A new character to the Assassin’s Creed Valhalla pantheon, Surtr is the lord of Muspelheim, known in Norse mythology as a fire giant who wielded a flaming sword brighter than the sun itself. Dawn of Ragnarök players will not only have to contend with Surtr himself, but his hulking son Glod and his wife Sinmara. It is said that when the sky is ripped open at Ragnarök, he will lead the Sons of Muspel into battle with the Jotnar against the Aesir. It is said that as Surtr and his army ride across the Bifrost, the bridge will shatter in their wake. In Ragnarök, Surtr is prophesied to kill the god Freyr and set the world ablaze.

There is marked significance with the Muspel fire giants joining forces with the frost giants in Ragnarök. According to Norse creation myths, in the beginning only Niflheim, the realm of ice, and Muspelheim, the realm of fire, existed. Where the cold rivers and streams of lava met, a giant called Ymir was formed, and from him all life was created. Now, in the gods’ final battle, the two realms will be the undoing of the universe.

Loki

The trickster god is a major player in Assassin’s Creed Valhalla, and traditionally is one of the key factors in causing Ragnarök. Boasting the ability to shapeshift, Loki is well-known for his antics throughout Norse mythology, including giving birth to the eight-legged horse Sleipnir, insulting his fellow gods so much the dwarves sewed his mouth shut, and shifting loyalties between Asgard’s Aesir and their rival gods, the Vanir, depending on what suited his needs best at the time.

When Yggdrasil quakes, the bonds of Loki are broken, allowing him to escape. He heads to Niflheim, Hel’s realm, where he fills the ship Naglfar with the dead and sails off to Ragnarök’s field of battle. There, Loki and his army fought alongside the Jotnar and Muspels against the Aesir. Heimdall, who held a longtime distrust and dislike of the trickster god, fought Loki in open combat, and the two rivals killed one another.

Loki’s Children

According to mythology, Loki is married to Sigyd, and together they have a son called Narfi. However, Loki frequently sneaks off to Jotunheim to be with Angrboda, a witch whose house players can explore in Assassin’s Creed Valhalla’s base game. Together, they have three children: the wolf Fenrir, the serpent Jormungandr, and Hel, the goddess of death. Each are rejected by the Aesir – Fenrir is bound, Jormungandr cast to the bottom of the ocean, and Hel made ruler of Niflheim, the realm of death – but will stand with the Jotnar in the final battle.

Though it is foretold he will be the end of Odin, the Aesir value godhood too much to spill Fenrir’s blood. Therefore, Fenrir is bound by the unbreakable cord Gleipnir – which players help Ivaldi craft in Assassin’s Creed Valhalla – but the unbreakable cord is snapped by the earthquakes at the end of Fimbulwinter. Free at last, Fenrir will open his jowls wide enough to swallow the entire world – in fact, some historians believe the wolves Skoll and Hati are actually just Fenrir, who devours the moon and sun in his rampage. Fenrir snaps up everything in his path, until he is faced at last with Odin and his band of warriors. Though the wolf triumphs over the Allfather, he is slain in turn by Odin’s son Vidar. Because the moment of Odin’s death had long been prophesied, Vidar had prepared for his moment of revenge by crafting a shoe made from discarded scraps of leather, and he will use this to prop open Fenrir’s mouth, allowing the Aesir to plunge a sword through the beast’s throat.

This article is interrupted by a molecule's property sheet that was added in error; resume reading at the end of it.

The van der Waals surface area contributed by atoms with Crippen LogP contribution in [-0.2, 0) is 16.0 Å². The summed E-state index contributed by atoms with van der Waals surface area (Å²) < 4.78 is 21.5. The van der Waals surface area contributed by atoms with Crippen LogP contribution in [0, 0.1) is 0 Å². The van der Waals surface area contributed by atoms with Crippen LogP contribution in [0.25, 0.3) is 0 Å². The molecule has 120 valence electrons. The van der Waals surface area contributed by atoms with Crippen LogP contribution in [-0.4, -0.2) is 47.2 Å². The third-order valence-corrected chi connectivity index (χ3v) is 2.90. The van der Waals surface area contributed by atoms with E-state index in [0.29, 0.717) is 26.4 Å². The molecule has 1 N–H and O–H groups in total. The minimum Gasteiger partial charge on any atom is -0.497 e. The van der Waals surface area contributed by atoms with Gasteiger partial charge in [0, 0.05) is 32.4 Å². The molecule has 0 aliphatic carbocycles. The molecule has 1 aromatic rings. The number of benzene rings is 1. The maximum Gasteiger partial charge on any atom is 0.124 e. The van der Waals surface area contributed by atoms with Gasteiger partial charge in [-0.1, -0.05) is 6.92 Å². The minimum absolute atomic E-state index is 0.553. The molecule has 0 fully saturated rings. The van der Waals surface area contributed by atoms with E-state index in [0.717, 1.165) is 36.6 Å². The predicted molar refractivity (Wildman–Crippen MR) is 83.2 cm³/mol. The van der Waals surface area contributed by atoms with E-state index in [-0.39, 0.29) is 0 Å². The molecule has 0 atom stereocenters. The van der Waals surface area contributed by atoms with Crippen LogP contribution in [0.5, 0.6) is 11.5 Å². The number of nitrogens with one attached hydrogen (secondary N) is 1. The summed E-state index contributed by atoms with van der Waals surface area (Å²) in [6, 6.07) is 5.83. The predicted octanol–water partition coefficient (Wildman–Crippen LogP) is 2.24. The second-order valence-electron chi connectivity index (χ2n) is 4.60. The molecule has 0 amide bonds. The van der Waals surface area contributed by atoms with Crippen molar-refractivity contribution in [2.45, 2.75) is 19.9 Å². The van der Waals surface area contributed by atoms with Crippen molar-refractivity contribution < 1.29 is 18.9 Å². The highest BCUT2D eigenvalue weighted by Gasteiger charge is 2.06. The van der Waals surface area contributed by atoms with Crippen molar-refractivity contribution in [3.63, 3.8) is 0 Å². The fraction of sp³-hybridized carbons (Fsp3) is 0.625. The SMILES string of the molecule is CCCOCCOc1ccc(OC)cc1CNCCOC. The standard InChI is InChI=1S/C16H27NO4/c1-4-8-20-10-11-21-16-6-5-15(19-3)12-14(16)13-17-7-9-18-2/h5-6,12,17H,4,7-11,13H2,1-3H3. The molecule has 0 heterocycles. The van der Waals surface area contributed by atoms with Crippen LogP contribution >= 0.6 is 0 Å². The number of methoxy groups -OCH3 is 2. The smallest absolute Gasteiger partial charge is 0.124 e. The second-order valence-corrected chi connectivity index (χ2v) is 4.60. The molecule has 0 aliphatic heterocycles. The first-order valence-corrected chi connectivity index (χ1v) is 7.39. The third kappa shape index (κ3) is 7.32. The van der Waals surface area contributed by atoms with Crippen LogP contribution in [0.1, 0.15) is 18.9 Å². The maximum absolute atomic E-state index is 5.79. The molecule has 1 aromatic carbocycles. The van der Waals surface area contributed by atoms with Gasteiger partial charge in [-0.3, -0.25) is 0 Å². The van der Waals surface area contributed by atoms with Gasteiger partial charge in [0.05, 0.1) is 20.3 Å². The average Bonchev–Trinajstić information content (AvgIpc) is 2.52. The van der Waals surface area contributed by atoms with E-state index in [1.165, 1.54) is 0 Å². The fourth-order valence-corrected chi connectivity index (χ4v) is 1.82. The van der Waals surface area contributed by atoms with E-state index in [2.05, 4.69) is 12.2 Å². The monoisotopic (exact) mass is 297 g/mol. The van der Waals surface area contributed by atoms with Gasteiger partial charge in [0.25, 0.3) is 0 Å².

Jormungandr, though small when thrown into the ocean, has, like his lupine brother, grown to an immense size – long enough to wrap around the world. While there, he has two encounters with Thor: one in which Thor tries to lift Jormungandr in a test of strength, and a second when Thor goes fishing for the world serpent. These events create a deep animosity between the two. When Fimbulwinter ends and Yggdrasil shakes, Jormungandr will thrash wildly as he rushes to join the fight, causing the entire world to flood. He and Thor will have a final battle, dueling until Thor smashes Jormungandr’s head in with his hammer. However, Thor will be so covered in Jormungandr’s venom he will only be able to take nine steps before he too drops dead.

Hel is the only one of Loki’s children who doesn’t directly participate in the battle of Ragnarök, but is a key player nonetheless. According to Norse mythology, when Loki sails to Asgard on Naglfar, he brings a host of the dead, released by Hel from Niflheim, to fight against the Aesir.

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The End of Ragnarök

Scholars are torn on Ragnarök’s end and what happens after. Most believe that Norse mythology says that some humans, as well as a handful of gods, will survive the event and repopulate the earth. Others suggest that in the original oral Norse history of Ragnarök, there was no rebirth – Ragnarök was the end of all things. These scholars suggest that as early Christians were the ones to write down the Viking myths, they introduced the concept of resurrection to the Norse people, who were taken with the hopeful idea of having a purpose beyond the gods’ destruction.

Players familiar with Assassin’s Creed Valhalla can already see how the game takes creative liberties from its mythological inspiration, changing traditional stories and infusing them with rich lore from the franchise. To learn more about Eivor and Odin’s story, players will need to dive into the land of Svartalfheim in Dawn of Ragnarök, launching on March 10 on PS4, PS5, Xbox One, Xbox Series X|S, PC, Stadia, and Amazon Luna (and will also be included with a Ubisoft+ subscription). For more information on the expansion, or more on Assassin’s Creed Valhalla, be sure to check out our previous coverage.